Brucke, Matthias and Schulz, Arne and Nebel, Wolfgang
A digital hardware implementation of an algorithm modeling the effective signal processing of the human auditory system is presented in this paper.
The Medical Physics Group at the university of Oldenburg has been working in the field of psychoacoustical modeling, speech perception and processing, audiological diagnostics and digital hearing aids for several years. One particular aspect of the work done is the development of a psychoacoustical preprocessing model and the demonstration of its applicability as a preprocessing algorithm for speech, for example in automatic speech recognition, objective speech quality measurement, noise reduction and digital hearing aids. The model describes the effective signal processing in the human auditory system and provides the appropriate internal representation of acoustic signals.
It combines several stages of processing, simulating
spectral properties of the human ear (spectral masking, frequency-dependent bandwidth of auditory filters) as well as dynamical effects (nonlinear compression of stationary or dynamic signals and temporal masking).
A gammatone filter bank represents the first processing stage and models the frequency-place transformation on the basilar membrane. It is build up from 30 bandpass filters with center frequencies from 73Hz to 6.7kHz equidistant on the ERB scale. The bandwidth of the filters grows with increasing frequency.
The output of each channel of the gammatone filter
bank is halfwave rectified and lowpass filtered at 1kHz to preserve the envelope of the signal for high carrier frequencies, because of the limited phase locking of auditory nerve fibers at higher frequencies. The output of this lowpass filter is then fed to the adaptation loops to consider the dynamical effects as nonlinear adaptive compression
and temporal masking.
Due to the complexity of the model, it was partitioned and will be implemented on two chips: the binaural (stereo) gammatone filter bank, the halfwave rectification and the lowpass filter on chip1 and the monaural (mono) adaptation loops and another lowpass filter on chip2. The VLSI group at the computer science department of the university of Oldenburg is currently working on the implementation of chip1. Chip2 is being implemented by the IMA group at the computer science department of the university of Hamburg.
A target environment will consist of three chips: One chip1 working binaurally and two chip2 working monaurally.
A direct hardware implementation of the floating point software version of the model is not possible due to limitations of area and power consumption. The main problem when converting floating point arithmetic to fixed point arithmetic is the determination of the necessary numerical precision which implies the wordlength of internal number representation.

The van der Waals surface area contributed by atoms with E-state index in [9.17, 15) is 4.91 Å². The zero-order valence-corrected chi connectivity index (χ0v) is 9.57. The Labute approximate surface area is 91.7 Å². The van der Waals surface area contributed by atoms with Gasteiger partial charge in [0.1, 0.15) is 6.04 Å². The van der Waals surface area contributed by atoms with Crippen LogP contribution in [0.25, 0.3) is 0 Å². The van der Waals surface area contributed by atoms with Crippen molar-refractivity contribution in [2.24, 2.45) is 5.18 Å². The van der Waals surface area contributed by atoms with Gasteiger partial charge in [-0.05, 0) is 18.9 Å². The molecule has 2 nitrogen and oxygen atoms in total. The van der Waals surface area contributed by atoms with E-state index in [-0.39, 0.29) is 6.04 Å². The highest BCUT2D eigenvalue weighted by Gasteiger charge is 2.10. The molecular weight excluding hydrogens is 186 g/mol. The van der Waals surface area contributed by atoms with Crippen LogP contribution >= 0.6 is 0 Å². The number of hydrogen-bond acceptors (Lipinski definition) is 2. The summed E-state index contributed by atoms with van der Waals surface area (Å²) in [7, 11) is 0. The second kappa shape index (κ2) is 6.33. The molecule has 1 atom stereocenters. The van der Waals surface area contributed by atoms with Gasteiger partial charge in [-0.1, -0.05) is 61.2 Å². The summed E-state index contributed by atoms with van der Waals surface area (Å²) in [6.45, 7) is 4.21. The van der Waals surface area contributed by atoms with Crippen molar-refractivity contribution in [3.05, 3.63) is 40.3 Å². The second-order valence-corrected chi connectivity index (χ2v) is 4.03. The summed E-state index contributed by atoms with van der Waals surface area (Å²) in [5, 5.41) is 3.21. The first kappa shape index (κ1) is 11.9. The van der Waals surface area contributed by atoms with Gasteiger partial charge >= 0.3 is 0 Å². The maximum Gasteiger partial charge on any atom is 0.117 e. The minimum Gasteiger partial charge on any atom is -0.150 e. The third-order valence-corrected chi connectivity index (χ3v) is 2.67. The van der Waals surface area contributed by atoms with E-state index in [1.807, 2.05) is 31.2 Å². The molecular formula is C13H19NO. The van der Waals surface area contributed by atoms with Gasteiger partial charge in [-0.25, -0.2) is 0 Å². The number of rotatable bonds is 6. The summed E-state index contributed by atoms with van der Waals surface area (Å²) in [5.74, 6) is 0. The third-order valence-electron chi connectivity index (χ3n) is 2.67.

The necessary internal wordlength for the gammatone filter bank can be assessed in a straight-forward way because the filters are linear time invariant systems, where classical numerical parameters like SNR can be applied. The choice of a certain maximal square error leads directly to the necessary wordlength.
For the realization of the adaptation stage this procedure is not applicable because the system is nonlinear and has a large possible dynamical range. One application of the model (objective speech quality measurement) was used to determine the necessary internal precision. By observing the degradiation of the performance with decreasing internal precision it shows that necessary internal wordlength can be reduced while the performance almost stays the same.
To validate the approach a prototype of the design for chip1 was implemented on a Xilinx FPGA XC4062XL-2
including the input interface, the gammatone filter bank, halfwave rectification, lowpass filter and the output interface.
The design runs on an evaluation board containing the FPGA, a standard PCI interface and 2MB of SRAM.
Real time sampling of the stereo input data is done by a sound card, the data is then transfered to the SRAM by DMA burst over the PCI bus.
The output data of the filterbank -running on the FPGA- is stored in the SRAM again and transfered to the host CPU for further processing.
More sophisticated speech processing tasks will become increasingly possible because the FPGA is executing a big part of the computation.
01 / 1999
FPL 1999, Field-Programmable Logic and Applications: Proceedings of the 9th Interantional Workshop